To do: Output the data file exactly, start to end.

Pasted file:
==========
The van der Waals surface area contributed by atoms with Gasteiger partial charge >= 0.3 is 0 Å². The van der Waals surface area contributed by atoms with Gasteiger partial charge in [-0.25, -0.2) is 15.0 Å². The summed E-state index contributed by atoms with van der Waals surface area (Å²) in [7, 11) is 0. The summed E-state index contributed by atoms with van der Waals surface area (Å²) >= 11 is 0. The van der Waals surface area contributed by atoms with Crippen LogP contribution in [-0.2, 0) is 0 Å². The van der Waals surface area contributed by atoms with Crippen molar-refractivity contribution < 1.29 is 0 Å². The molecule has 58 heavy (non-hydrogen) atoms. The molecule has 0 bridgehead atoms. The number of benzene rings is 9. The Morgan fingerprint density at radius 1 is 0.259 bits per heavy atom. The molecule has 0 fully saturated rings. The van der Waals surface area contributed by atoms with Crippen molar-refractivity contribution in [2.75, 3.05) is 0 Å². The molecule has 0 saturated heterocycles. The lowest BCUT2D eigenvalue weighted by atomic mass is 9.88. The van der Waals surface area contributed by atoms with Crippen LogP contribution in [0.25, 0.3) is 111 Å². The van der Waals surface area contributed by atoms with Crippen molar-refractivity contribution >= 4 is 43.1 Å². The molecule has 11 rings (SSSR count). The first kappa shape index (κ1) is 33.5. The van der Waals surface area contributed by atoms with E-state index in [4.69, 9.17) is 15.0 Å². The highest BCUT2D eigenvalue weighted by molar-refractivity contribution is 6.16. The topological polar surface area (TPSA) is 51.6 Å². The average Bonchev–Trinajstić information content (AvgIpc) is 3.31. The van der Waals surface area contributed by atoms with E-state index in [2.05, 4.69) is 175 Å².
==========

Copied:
The van der Waals surface area contributed by atoms with Gasteiger partial charge >= 0.3 is 0 Å². The van der Waals surface area contributed by atoms with Gasteiger partial charge in [-0.25, -0.2) is 15.0 Å². The summed E-state index contributed by atoms with van der Waals surface area (Å²) in [7, 11) is 0. The summed E-state index contributed by atoms with van der Waals surface area (Å²) >= 11 is 0. The van der Waals surface area contributed by atoms with Crippen LogP contribution in [-0.2, 0) is 0 Å². The van der Waals surface area contributed by atoms with Crippen molar-refractivity contribution < 1.29 is 0 Å². The molecule has 58 heavy (non-hydrogen) atoms. The molecule has 0 bridgehead atoms. The number of benzene rings is 9. The Morgan fingerprint density at radius 1 is 0.259 bits per heavy atom. The molecule has 0 fully saturated rings. The van der Waals surface area contributed by atoms with Crippen molar-refractivity contribution in [2.75, 3.05) is 0 Å². The molecule has 0 saturated heterocycles. The lowest BCUT2D eigenvalue weighted by atomic mass is 9.88. The van der Waals surface area contributed by atoms with Crippen LogP contribution in [0.25, 0.3) is 111 Å². The van der Waals surface area contributed by atoms with Crippen molar-refractivity contribution >= 4 is 43.1 Å². The molecule has 11 rings (SSSR count). The first kappa shape index (κ1) is 33.5. The van der Waals surface area contributed by atoms with E-state index in [4.69, 9.17) is 15.0 Å². The highest BCUT2D eigenvalue weighted by molar-refractivity contribution is 6.16. The topological polar surface area (TPSA) is 51.6 Å². The average Bonchev–Trinajstić information content (AvgIpc) is 3.31. The van der Waals surface area contributed by atoms with E-state index in [2.05, 4.69) is 175 Å².